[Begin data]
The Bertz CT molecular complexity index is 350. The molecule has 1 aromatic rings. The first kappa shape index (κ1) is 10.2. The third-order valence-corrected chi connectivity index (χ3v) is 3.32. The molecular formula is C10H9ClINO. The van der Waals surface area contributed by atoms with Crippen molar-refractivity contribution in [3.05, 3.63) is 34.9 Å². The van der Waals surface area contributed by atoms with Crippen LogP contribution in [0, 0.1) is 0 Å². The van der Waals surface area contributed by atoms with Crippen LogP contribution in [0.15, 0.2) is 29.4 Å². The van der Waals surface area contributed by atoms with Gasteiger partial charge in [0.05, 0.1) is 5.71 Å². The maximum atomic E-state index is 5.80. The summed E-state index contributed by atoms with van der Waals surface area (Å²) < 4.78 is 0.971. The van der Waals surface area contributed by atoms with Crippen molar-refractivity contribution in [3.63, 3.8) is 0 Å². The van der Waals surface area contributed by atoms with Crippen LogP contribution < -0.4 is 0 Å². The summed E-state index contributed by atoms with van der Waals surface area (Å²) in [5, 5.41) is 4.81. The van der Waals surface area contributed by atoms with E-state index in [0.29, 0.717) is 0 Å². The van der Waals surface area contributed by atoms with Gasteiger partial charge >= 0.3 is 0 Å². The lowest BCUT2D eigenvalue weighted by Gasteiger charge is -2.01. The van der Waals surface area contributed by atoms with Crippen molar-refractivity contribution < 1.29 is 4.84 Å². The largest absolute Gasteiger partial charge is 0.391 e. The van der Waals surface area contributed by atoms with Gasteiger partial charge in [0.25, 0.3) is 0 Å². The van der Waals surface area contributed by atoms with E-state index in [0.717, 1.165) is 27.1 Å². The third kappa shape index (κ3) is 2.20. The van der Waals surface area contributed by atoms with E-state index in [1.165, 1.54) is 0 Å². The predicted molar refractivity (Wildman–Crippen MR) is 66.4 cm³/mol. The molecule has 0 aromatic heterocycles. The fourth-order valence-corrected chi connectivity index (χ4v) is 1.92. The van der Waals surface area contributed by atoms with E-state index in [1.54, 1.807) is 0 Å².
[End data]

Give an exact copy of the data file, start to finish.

The Bertz CT molecular complexity index is 350. The molecule has 1 aromatic rings. The first kappa shape index (κ1) is 10.2. The third-order valence-corrected chi connectivity index (χ3v) is 3.32. The molecular formula is C10H9ClINO. The van der Waals surface area contributed by atoms with Crippen molar-refractivity contribution in [3.05, 3.63) is 34.9 Å². The van der Waals surface area contributed by atoms with Crippen LogP contribution in [0, 0.1) is 0 Å². The van der Waals surface area contributed by atoms with Crippen LogP contribution in [0.15, 0.2) is 29.4 Å². The van der Waals surface area contributed by atoms with Gasteiger partial charge in [0.05, 0.1) is 5.71 Å². The maximum atomic E-state index is 5.80. The summed E-state index contributed by atoms with van der Waals surface area (Å²) < 4.78 is 0.971. The van der Waals surface area contributed by atoms with Crippen molar-refractivity contribution in [3.63, 3.8) is 0 Å². The van der Waals surface area contributed by atoms with Crippen LogP contribution < -0.4 is 0 Å². The summed E-state index contributed by atoms with van der Waals surface area (Å²) in [5, 5.41) is 4.81. The van der Waals surface area contributed by atoms with E-state index in [0.29, 0.717) is 0 Å². The van der Waals surface area contributed by atoms with Gasteiger partial charge >= 0.3 is 0 Å². The lowest BCUT2D eigenvalue weighted by Gasteiger charge is -2.01. The van der Waals surface area contributed by atoms with Crippen molar-refractivity contribution < 1.29 is 4.84 Å². The largest absolute Gasteiger partial charge is 0.391 e. The van der Waals surface area contributed by atoms with Gasteiger partial charge in [0.25, 0.3) is 0 Å². The van der Waals surface area contributed by atoms with E-state index in [0.717, 1.165) is 27.1 Å². The third kappa shape index (κ3) is 2.20. The van der Waals surface area contributed by atoms with E-state index in [1.165, 1.54) is 0 Å². The predicted molar refractivity (Wildman–Crippen MR) is 66.4 cm³/mol. The molecule has 0 aromatic heterocycles. The fourth-order valence-corrected chi connectivity index (χ4v) is 1.92. The van der Waals surface area contributed by atoms with E-state index in [1.54, 1.807) is 0 Å².